An Iowa man was “weaponizing” rioters who joined him in chasing a police officer up a staircase during one of the most harrowing scenes from a mob’s attack on the U.S. Capitol, a prosecutor told jurors on Friday at the close of the man’s trial.
Douglas Jensen had a folding knife in his pocket and was wearing a T-shirt expressing his adherence to the QAnon conspiracy theory when he joined the rioters who stormed the Capitol on Jan. 6, 2021. One of the videos that went viral after the siege captured Jensen at the front of the crowd that followed Capitol Police Officer Eugene Goodman up the stairs.
“The defendant wasn’t just leading the mob. He was weaponizing it,” Assistant U.S. Attorney Hava Mirell said during closing arguments for Jensen’s trial. “He knew he had the numbers, and he was willing to use them.”
Jurors began deliberating in the case against Jensen, a construction worker who is among hundreds of people charged with federal crimes for their conduct at the Capitol on Jan. 6. Jensen’s shirt — which depicted a large “Q” and a bald eagle along with two QAnon slogans — made him stand out from the crowd of rioters.
Defense attorney Christopher Davis said the shirt was a symbol of Jensen’s adherence to QAnon, which centered on the baseless belief that former President Donald Trump was secretly fighting a Satan-worshipping cabal of “deep state” enemies, prominent Democrats and Hollywood elites. During Trump’s time in the White House, QAnon spread beyond the internet’s fringes to influence mainstream Republican circles.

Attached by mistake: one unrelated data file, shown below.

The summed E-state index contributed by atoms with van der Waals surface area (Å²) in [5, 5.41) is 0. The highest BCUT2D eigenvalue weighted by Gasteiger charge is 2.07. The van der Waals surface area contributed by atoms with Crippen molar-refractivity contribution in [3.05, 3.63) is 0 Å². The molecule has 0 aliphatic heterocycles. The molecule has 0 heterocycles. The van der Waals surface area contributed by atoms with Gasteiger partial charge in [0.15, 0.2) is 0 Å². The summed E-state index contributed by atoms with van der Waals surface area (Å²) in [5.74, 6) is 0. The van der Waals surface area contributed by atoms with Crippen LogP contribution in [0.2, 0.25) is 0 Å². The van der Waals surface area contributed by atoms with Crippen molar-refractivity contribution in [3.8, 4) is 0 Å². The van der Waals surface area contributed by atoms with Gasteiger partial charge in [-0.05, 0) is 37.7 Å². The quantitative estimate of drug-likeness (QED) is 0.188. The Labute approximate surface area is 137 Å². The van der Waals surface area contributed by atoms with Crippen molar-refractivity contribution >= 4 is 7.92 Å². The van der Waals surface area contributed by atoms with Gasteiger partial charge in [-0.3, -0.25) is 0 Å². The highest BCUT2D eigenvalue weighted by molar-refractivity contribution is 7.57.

“The (COVID-19) pandemic did weird things to us. It did weird things to everyone,” Davis said. “Apparently, Mr. Jensen was one of them.”
Jensen believed the conspiracy theory’s apocalyptic prophesy that “The Storm” was coming and would usher in mass arrests and executions of Trump’s foes, including Vice President Mike Pence. Before the riot, Trump and his allies spread the false narrative that Pence somehow could have overturned the results of the 2020 election.
After scaling the outer walls of the Capitol, Jensen climbed through a broken window to enter the building. Prosecutors said Jensen learned from a friend’s text message that Pence was about to certify the election results.
“That’s all about to change,” Jensen replied.
Pence was presiding over the Senate on Jan. 6 as a joint session of Congress was convened to certify President Joe Biden’s 2020 electoral victory. Photographs showed Jensen with his arms extended as he confronted a line of police officers near the Senate chambers.
“Go arrest the vice president,” Jensen told one of the officers, according to prosecutors.
“This was a terribly confused man on Jan. 6,” Davis said of his client.
The defense lawyer urged jurors to judge Jensen by his own actions and not by what others did at the Capitol.
“Jan. 6 is not sitting at that table. Douglas Jensen is,” Davis said, pointing to his client.
Jensen didn’t testify at his trial, which started Tuesday. Goodman was a key witness for prosecutors.
Before running upstairs, Goodman approached Jensen and other rioters with his …read more
Source:: Headlines News4jax
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